The Life and Mind of Jerry Garcia in Conjunction with Howard Gardner’s Model of Creativity”We always though of the Grateful Dead as being the engine that was driving the spaceship that we were traveling on.”-Ken Babbs, a former Merry Prankster”Daddy is sleeping. Don’t touch the guitars.” -Heather GarciaIn his Creating Minds, Howard Gardner states the purpose of his book as an examination of the “…often peculiar intellectual capacities, personality configurations, social arrangements, and creative agendas, struggles, and accomplishments” (6). In this paper I will examine the life and creativity of John Jerome Garcia from the framework and theories provided by Gardner, from the perspective of aptness in the musical intelligence.
One of the most significant events of Jerry Garcia’s childhood occurred when he was four and brother Clifford, “Tiff,” was eight. “We’d been given a chore to do…he’d hold the wood and I’d chop it…he was [messing] around and I was just constantly chopping.” Jerry lost about half of his right ring finger. This was the first of many losses Jerry experienced that would affect his life and musical style.
The Early Years
Born in San Francisco, Jerry Garcia was the son of a registered nurse and an immigrant big bandleader. When Garcia’s band broke up, he went into the bar business. It was right after the Depression. “It was a job he had to take to survive. Back then, you had to take any damn thing.” Continuing the pattern of loss, Garcia drowned when Jerry was five. It is notable that he grew up with a single parent, an environment that characterizes many of today’s children’s formative experiences. When his father died, his decided to continue the bar business. As a result of this, what was left of the Garcia family moved around the San Francisco area quite frequently during the childrens’ formative years. All the family members the children knew lived within a five-block radius. This enabled them to have an even bigger run of the city, as they would often ride the train around town to visit relatives.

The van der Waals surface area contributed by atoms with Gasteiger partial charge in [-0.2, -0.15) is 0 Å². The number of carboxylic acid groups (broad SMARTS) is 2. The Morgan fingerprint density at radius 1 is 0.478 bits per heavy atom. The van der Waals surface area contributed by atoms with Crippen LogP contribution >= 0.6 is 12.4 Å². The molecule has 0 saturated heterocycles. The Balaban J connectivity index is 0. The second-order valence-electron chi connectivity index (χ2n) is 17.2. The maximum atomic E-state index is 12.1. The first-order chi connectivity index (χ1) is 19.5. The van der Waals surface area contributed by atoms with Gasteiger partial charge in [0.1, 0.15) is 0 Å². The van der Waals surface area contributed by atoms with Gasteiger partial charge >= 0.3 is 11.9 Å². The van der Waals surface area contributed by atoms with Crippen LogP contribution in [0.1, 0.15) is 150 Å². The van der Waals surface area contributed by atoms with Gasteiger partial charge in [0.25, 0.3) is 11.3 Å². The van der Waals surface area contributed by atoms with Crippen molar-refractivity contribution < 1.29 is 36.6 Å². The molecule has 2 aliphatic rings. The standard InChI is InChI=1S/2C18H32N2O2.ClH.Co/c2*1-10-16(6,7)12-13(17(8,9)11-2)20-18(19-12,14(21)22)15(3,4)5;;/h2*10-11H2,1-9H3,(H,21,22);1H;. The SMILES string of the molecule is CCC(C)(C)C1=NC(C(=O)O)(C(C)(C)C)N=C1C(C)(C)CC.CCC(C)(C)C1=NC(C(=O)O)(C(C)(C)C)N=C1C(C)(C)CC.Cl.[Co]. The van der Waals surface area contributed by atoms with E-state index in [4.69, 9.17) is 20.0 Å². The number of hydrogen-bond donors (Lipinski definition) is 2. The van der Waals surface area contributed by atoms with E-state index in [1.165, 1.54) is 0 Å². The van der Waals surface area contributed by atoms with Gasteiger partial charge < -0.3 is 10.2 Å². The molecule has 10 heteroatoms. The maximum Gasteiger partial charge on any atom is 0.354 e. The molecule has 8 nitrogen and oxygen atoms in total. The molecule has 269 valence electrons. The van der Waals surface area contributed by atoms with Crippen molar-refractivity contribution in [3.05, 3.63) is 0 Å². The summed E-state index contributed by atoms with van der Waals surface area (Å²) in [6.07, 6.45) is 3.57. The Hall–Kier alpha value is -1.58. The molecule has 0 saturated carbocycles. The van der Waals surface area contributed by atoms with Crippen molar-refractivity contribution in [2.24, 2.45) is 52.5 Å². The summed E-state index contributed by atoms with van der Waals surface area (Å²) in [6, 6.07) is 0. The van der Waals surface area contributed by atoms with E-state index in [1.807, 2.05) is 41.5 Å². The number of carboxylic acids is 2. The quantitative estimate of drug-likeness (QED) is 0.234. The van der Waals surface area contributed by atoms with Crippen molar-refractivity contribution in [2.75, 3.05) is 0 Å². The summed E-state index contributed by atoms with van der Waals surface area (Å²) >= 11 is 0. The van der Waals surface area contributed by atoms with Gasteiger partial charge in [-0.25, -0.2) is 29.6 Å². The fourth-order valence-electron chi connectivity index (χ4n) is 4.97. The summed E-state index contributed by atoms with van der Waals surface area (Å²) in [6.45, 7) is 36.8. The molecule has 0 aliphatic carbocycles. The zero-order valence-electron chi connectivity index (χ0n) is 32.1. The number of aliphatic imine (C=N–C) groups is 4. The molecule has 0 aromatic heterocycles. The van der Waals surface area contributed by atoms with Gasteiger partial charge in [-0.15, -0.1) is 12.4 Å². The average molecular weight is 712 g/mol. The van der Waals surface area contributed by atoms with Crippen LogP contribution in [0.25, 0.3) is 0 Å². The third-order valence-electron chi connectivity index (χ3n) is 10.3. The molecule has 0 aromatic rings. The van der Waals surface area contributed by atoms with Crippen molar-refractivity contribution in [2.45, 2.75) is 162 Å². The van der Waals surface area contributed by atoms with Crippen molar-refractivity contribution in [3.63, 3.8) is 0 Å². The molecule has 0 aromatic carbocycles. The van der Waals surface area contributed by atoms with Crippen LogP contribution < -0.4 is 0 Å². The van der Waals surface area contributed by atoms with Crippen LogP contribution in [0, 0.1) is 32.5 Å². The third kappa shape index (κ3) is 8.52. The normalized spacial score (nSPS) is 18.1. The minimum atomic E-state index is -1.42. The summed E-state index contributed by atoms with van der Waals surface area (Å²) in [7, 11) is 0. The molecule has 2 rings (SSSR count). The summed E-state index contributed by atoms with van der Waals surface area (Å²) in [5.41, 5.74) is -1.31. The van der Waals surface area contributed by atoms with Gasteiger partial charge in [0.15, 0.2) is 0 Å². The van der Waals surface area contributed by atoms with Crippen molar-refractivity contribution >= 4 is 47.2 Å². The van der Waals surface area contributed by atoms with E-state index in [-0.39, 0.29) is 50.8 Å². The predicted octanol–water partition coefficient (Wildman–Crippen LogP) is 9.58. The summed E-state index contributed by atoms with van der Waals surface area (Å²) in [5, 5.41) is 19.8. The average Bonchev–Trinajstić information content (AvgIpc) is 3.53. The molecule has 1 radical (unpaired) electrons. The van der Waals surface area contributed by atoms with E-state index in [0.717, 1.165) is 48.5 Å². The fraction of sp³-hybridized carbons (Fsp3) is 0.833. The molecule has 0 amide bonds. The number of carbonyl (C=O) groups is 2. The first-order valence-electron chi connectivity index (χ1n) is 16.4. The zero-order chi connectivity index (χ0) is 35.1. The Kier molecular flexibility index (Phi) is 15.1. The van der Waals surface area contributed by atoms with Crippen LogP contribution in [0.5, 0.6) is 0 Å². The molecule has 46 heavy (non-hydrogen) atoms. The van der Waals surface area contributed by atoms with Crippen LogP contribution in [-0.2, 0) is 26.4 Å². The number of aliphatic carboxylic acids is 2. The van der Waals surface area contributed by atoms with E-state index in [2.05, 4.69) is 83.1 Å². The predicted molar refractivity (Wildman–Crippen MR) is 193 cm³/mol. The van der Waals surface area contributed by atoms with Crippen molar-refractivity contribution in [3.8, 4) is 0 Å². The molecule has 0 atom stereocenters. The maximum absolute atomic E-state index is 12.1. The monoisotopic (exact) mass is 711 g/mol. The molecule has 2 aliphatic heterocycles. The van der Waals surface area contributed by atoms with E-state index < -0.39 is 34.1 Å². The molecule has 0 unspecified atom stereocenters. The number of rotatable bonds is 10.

One of the issues in Gardner’s model is the child prodigy. We see this reflected best in Picasso, less so in Einstein. Jerry was quite the opposite. His musical career was characterized by very, very hard work. As former wife Sara recalled, “He’d be in a bad mood if he couldn’t practice for several hours a day” (32). “He’d get into an absolute funk if he couldn’t get something absolutely right” (47).